What are Fixed Income Bonds and how do they work?
A Fixed Income Bond is a financial product with which you as an investor can lend money to an issuing entity. In return, you will be paid interest. This is also known as 'coupon rate'. Simply put, it is a form of borrowing. The buyer of a Fixed Income Bond is by definition a lender. Issuing Fixed Income Bonds is one of the options for companies to fund themselves. This bond must be repaid over time on a pre-agreed date. Until that date, the Fixed Income Bond holder (lender) will receive fixed and periodic coupon payments. The issuing entity of the Fixed Income Bond is a company.
What do you need to know about Fixed Income Bonds?
Some keywords are important to understand regarding Fixed Income Bonds. Three important concepts are: coupon, expiration date and at par.
The coupon (or coupon rate) is the interest rate paid by the issuing company. For example, if you invest $10,000 in a Fixed Income Bond with an annual coupon of 8.25%, you will be paid $825 per year. The word coupon comes from the days when Fixed Income Bonds actually had a paper coupon that could be converted to the payment.
2. Expiration date
This is the pre-agreed date on which the Fixed Income Bond must be repaid. Typically, these Fixed Income Bonds are viewed as low-risk products. The coupon payments and expiration dates are fixed in advance, making it a stable and predictable source of income. The only exceptions to this are when the Fixed Income Bond is not held until maturity, or when the issuer extends the term of the Fixed Income Bond following a corporate reorganisation.
3. A par
The face value is 'a par' if it is equal to the current price. The nominal rate is the amount paid to the investor at maturity. Will the interest rate rise more than that of the Fixed Income Bond? Then it trades below par. The current price is then below the nominal value. When the face value is below the current price, it trades at a premium. This is called above par. If the share price is equal to that of the Fixed Income Bond, then we talk about 'a par'.
Fixed Income Bonds
The proceeds that companies generate from issuing these Fixed Income Bonds are used to invest so that a company can grow. For example, by issuing Fixed Income Bonds, companies can buy real estate and machinery and carry out profitable projects. The extra income can also be used for research and development or to hire employees. Businesses typically need more money than the average bank can provide. This problem can be solved by giving investors the opportunity to lend money.
How is the price of a Fixed Income Bond determined?
Fixed Income Bonds in which you are invested can also be traded. Despite the fact that the coupon rate and principal are constant, the value can still fluctuate. Several factors influence this value.
First of all, they are counter-cyclical. In times when the stock market is doing well, Fixed Income Bonds are less attractive to investors because other financial instruments such as stocks seem more profitable. This usually causes the value to drop. In this case, issuers must promise higher interest payments to keep them attractive to invest in.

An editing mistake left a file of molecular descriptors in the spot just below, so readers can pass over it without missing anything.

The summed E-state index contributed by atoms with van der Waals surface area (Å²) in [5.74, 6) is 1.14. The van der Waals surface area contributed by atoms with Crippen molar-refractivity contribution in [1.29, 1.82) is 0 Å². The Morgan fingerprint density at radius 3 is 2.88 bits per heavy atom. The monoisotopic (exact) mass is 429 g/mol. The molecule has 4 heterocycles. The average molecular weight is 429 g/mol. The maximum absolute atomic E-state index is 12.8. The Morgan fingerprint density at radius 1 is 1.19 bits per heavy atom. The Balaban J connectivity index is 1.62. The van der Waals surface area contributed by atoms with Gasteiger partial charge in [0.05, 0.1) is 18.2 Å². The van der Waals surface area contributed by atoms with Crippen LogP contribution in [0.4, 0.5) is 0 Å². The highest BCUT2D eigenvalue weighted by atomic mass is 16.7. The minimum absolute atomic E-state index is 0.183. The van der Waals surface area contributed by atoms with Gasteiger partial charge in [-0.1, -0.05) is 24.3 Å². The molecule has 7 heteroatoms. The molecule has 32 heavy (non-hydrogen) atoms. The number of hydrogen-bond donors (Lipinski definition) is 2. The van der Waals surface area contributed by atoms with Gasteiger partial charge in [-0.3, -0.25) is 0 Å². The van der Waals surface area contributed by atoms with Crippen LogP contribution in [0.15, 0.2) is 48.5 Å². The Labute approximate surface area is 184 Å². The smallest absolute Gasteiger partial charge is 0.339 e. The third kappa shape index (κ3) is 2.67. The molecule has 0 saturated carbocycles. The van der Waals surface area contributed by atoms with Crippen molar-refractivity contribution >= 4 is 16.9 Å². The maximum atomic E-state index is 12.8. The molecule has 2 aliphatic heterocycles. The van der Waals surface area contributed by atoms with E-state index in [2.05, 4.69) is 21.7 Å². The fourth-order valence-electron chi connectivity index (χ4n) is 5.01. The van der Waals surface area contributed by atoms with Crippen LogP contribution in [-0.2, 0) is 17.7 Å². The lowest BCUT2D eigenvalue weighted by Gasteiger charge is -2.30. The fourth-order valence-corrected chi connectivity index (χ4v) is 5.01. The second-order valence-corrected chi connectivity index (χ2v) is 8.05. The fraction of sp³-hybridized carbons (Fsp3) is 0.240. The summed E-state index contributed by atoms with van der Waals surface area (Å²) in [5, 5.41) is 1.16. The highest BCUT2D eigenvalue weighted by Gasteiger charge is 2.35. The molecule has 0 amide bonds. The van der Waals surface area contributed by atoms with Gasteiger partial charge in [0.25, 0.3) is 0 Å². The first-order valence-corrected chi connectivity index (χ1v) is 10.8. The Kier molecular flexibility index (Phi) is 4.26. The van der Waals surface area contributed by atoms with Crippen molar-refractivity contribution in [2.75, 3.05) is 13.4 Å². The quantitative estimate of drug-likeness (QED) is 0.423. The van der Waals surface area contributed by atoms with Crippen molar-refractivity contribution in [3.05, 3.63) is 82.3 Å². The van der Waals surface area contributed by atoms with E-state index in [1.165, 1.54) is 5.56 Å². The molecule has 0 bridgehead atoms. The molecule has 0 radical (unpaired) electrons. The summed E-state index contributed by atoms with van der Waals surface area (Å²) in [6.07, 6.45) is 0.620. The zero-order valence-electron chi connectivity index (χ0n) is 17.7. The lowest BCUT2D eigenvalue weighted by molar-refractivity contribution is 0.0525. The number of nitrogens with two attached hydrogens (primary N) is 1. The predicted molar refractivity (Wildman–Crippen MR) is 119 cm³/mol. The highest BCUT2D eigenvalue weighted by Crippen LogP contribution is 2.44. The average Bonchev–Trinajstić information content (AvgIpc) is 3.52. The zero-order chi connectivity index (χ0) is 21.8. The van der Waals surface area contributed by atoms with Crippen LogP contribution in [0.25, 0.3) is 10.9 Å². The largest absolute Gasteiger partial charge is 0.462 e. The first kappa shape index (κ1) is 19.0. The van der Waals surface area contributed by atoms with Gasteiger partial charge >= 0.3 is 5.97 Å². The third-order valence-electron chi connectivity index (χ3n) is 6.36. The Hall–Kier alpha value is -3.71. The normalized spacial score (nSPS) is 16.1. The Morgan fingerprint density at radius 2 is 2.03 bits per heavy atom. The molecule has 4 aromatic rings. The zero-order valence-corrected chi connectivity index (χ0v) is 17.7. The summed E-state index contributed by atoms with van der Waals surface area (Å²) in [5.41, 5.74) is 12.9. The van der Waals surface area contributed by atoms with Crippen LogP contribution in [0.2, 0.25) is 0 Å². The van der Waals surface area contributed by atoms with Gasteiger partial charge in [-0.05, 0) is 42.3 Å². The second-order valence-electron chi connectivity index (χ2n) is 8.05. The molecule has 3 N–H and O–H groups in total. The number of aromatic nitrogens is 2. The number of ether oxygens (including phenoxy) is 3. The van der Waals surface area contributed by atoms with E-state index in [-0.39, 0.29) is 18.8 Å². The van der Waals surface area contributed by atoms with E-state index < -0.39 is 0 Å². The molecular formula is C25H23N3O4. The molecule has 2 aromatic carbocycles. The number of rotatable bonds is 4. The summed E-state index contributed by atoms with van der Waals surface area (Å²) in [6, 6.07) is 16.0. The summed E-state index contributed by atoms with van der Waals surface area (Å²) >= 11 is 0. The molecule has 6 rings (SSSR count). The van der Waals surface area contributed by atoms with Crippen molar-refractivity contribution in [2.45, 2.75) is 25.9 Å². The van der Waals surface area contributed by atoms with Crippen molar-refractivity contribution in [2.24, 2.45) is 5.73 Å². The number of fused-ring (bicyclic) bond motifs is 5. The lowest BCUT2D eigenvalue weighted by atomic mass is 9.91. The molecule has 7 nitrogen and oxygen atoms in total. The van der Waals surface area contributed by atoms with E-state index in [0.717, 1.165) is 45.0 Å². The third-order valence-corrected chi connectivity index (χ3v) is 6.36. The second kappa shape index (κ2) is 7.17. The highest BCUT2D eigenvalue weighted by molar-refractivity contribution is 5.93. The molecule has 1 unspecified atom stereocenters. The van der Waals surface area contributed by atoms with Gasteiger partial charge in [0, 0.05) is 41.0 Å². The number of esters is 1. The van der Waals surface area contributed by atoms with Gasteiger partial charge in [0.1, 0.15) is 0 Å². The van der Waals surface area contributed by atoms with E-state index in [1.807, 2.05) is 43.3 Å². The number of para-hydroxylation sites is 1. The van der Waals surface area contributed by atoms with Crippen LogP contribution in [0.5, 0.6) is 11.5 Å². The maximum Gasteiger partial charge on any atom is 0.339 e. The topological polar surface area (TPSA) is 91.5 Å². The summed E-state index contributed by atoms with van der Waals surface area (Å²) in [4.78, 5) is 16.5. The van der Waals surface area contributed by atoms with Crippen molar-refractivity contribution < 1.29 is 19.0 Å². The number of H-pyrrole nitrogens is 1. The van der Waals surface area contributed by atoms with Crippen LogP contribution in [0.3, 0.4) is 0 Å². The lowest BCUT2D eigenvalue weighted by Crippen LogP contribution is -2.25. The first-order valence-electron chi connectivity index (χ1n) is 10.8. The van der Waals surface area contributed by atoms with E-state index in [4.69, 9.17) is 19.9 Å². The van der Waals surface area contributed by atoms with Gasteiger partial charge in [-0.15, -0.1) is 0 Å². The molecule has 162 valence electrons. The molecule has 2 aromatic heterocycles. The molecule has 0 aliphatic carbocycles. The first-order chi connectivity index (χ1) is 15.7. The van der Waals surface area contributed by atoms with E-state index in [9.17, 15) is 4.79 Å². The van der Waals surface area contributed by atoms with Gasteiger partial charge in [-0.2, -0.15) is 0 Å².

A second factor that determines the price is the interest rate policy. If a central bank keeps interest rates low and is expected to do so over the full term, alternative investment options may look more interesting as prices rise. This can lead to investors selling their Fixed Income Bonds, which lowers the price. As a rule, the value of Fixed Income Bonds rises when the general interest rate falls and vice versa.
Another factor that determines the price is the duration. Fixed Income Bonds with a longer maturity, for example five years, pay more than in the case of a shorter maturity such as one year. The reason is that lenders are paid for investing their money for a longer period of time. Long-term Fixed Income Bonds have a higher coupon rate than short-term variants. Another time element that affects the value is the time to completion. The closer the product gets to maturity, the closer the price approaches face value.
The advantages of Fixed Income bonds
The most obvious advantage is the fact that they are relatively safe. If you hold the Fixed Income Bond until maturity, the face value will be returned.
Fixed Income Bonds are profitable in two ways. First of all because of the regular coupon payments. If you hold the position until maturity, you will receive the face value. Before that date, you will receive interest payments (the coupons). This is also the reason that they are relatively safe. The maturity date and the coupon rate are determined in advance. Second, you can profit by selling your Fixed Income Bond at a higher price than you bought it.
Risks of Fixed Income Bonds
Investing can be rewarding, but it is not without risk. At expatwealthatwork we are open and transparent about the risks associated with investing. Before you start investing, there are a number of factors to consider. It helps to think about the level of risk you are willing to take and what type of products are most likely fit to achieve your goals. All Fixed Income Bonds in which our clients invest have been awarded a positive risk rating by independent rating agencies such as Moody's and Standard & Poor's. Here you can find the Fixed Income Bonds in which our clients are currently investing.
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